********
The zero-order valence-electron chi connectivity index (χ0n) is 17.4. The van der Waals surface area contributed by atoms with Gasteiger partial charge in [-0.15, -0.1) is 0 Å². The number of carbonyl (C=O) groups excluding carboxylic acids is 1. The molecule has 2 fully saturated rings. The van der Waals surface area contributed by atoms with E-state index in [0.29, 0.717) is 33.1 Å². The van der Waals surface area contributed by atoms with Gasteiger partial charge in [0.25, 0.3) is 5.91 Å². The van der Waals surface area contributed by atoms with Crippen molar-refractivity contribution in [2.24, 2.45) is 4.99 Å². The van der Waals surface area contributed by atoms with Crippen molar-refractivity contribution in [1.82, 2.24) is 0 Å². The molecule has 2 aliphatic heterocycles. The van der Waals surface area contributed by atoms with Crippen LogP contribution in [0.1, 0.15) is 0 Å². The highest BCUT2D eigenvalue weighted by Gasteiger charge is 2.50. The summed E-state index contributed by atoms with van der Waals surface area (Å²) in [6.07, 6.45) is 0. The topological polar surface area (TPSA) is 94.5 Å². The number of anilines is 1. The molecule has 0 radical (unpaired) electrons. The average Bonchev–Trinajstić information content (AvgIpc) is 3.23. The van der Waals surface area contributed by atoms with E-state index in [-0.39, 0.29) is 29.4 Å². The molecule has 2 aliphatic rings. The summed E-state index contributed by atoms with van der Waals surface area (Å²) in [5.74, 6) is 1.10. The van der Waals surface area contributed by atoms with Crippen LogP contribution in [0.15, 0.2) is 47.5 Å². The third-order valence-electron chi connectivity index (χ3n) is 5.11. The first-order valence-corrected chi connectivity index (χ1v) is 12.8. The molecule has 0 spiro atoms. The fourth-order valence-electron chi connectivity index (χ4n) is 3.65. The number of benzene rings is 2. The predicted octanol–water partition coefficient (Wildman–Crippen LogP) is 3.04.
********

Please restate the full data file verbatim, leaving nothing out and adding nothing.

The zero-order valence-electron chi connectivity index (χ0n) is 17.4. The van der Waals surface area contributed by atoms with Gasteiger partial charge in [-0.15, -0.1) is 0 Å². The number of carbonyl (C=O) groups excluding carboxylic acids is 1. The molecule has 2 fully saturated rings. The van der Waals surface area contributed by atoms with E-state index in [0.29, 0.717) is 33.1 Å². The van der Waals surface area contributed by atoms with Gasteiger partial charge in [0.25, 0.3) is 5.91 Å². The van der Waals surface area contributed by atoms with Crippen molar-refractivity contribution in [2.24, 2.45) is 4.99 Å². The van der Waals surface area contributed by atoms with Crippen molar-refractivity contribution in [1.82, 2.24) is 0 Å². The molecule has 2 aliphatic heterocycles. The van der Waals surface area contributed by atoms with Crippen LogP contribution in [0.1, 0.15) is 0 Å². The highest BCUT2D eigenvalue weighted by Gasteiger charge is 2.50. The summed E-state index contributed by atoms with van der Waals surface area (Å²) in [6.07, 6.45) is 0. The topological polar surface area (TPSA) is 94.5 Å². The number of anilines is 1. The molecule has 0 radical (unpaired) electrons. The average Bonchev–Trinajstić information content (AvgIpc) is 3.23. The van der Waals surface area contributed by atoms with E-state index in [-0.39, 0.29) is 29.4 Å². The molecule has 2 aliphatic rings. The summed E-state index contributed by atoms with van der Waals surface area (Å²) in [5.74, 6) is 1.10. The van der Waals surface area contributed by atoms with Crippen LogP contribution in [0.15, 0.2) is 47.5 Å². The third-order valence-electron chi connectivity index (χ3n) is 5.11. The first-order valence-corrected chi connectivity index (χ1v) is 12.8. The molecule has 0 spiro atoms. The fourth-order valence-electron chi connectivity index (χ4n) is 3.65. The number of benzene rings is 2. The predicted octanol–water partition coefficient (Wildman–Crippen LogP) is 3.04.